Protestors block relocation of presidential palace

Plans to relocate Warsaw’s presidential palace to a “more suitable” location have been scuppered by street violence. Clashes between riot priests and angry protestors prevented officials from moving the building late last night in scenes that have been described as: “a fairly typical Wednesday evening.”

The palace on Krakowskie Przedmieście was chosen as a temporary location for the office of the Polish President in 1994 during a period of national upheaval. “We never expected presidents to still be here almost 20 years later,” said Father Hubert Hamar. “There are 16 major churches on this street and just one presidential palace; I think it’s clear which one has to go.”

Opponents of the relocation disagree: “Elected presidents are an integral and ancient part of this nation’s culture,” said a masked protestor on the scene, lying slightly. “The church shouldn’t be afraid of a little old-fashioned democracy.” As dusk descended on the second day, protesters began to chant: “We are prepared to slightly inconvenience ourselves on the weekends for justice!”

The not very long-running protests over the fate of the presidential palace have deeply divided the nation. Many Poles are now saying that democratic rule was given unhealthy and unfair advantages in the famous 1993 concordat with the nation’s mohair-wearing grandmothers. Elected representatives are allowed to speak directly to voters and influence them through daily news and current-affairs programs.

The final destination of the presidential palace has not been revealed for security reasons but there is speculation that the building may be placed next to the national parliament, on a small flood-prone island in the Vistula or in Brussels.

President Komorowski was unavailable for comment because he was playing with his train set.

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10 thoughts on “Protestors block relocation of presidential palace

  1. Bartek says:

    The photo is outdated – there’s no cross outside the palace. This is a crying shame!

    The palace is set to be moved to Złote Tarasy so that Scatts and I may pop in for a lunch (cooked by Mrs Kaszalot) and afterwards play with Bronek’s train.

    Holy cow! Island1 has updated his photo and no longer looks like Dan Aykroyd!

  2. bob says:

    The structure should be put on a lorry so it can be relocated as often as the political climate in Poland changes – an hour by hour occurrence.

    Also we believe that the bottom of the cross should be affixed to a skateboard so it can easily be moved.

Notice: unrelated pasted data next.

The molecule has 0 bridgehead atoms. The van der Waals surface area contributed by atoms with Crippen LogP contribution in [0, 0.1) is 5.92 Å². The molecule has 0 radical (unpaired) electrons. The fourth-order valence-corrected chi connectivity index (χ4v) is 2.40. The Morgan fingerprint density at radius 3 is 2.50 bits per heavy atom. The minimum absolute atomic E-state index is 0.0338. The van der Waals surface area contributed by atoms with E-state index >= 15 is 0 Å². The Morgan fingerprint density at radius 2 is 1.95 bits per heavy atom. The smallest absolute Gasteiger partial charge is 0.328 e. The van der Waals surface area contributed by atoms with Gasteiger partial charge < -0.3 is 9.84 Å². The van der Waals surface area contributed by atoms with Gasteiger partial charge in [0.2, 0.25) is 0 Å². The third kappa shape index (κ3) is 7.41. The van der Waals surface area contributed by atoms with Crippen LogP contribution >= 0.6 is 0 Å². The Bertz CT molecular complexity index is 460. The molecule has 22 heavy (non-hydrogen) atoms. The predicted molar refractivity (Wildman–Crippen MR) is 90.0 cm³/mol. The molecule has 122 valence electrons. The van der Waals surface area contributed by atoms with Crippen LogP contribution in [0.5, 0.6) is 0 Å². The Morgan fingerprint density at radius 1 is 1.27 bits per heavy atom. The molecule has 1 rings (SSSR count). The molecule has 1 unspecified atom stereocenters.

3. island1 says:

    I like it, sort of a presidential Winnebago. In fact, the entire government could be put in caravans and wander the country like a subsidized Roma colony.

    I think the idea of wheeled crosses, like wheeled statues of JPII, that can be rolled into position at a moment’s notice is one that is bound to occur to somebody at some point. I’m not convinced it’s going to make them easier to move though.

  4. island1 says:

    I’m convinced Bronek has a train set. If he was English, he would definitely have a train set.

  5. Cosi says:

    JPII on a skateboard would be nice…

  6. Bartek says:

    He is Polish, although some of the compatriots say he’s a Russian secret agent. If he was Russian, what toy would he have?

    In Poliand we have a bawdy joke – “train sets are like boobs – designed for small boys, but usually big boys play with them”.

    Hope you won’t moderate me out of the thread!

  7. island1 says:

    Thermonuclear weapons?

    Boobs are wasted on small boys.

  8. polkaontheisland says:

    Brussels – lovely idea. I vote for it. It’s much closer to Amsterdam. We might get some better tempered politicians if they were allowed to lunch in Dam. We could then shut the borders and be rid of them…

  9. scatts says:

    Yo dudes! I see, Jamie has dug up his uncle Chuck’s Yearbook Photo from Utah High and is using it as his avatar.

    What readers need to know is that I’m the only Polandian who actually looks better in real life than his avatar! [Chuckle]

    I’m all for moving the palace but keeping the cross. Then for building a massive monument to Kaczyński where the palace once stood to be used as a site of GLOBAL adoration of the great one who was so sadly taken from us at the peak of his benevolence. And probably some religious stuff as well.

  10. Sylwia says:

    scatts: “Then for building a massive monument to Kaczyński where the palace once stood to be used as a site of GLOBAL adoration of the great one who was so sadly taken from us at the peak of his benevolence.”

    If you listened carefully you’d know that he wasn’t taken from us, he fell in battle.

    polkaontheisland: “We could then shut the borders and be rid of them…”

    Yep, I always thought it’s pretty obvious that Poles really don’t want any politicians here.

    Great post, Jamie!

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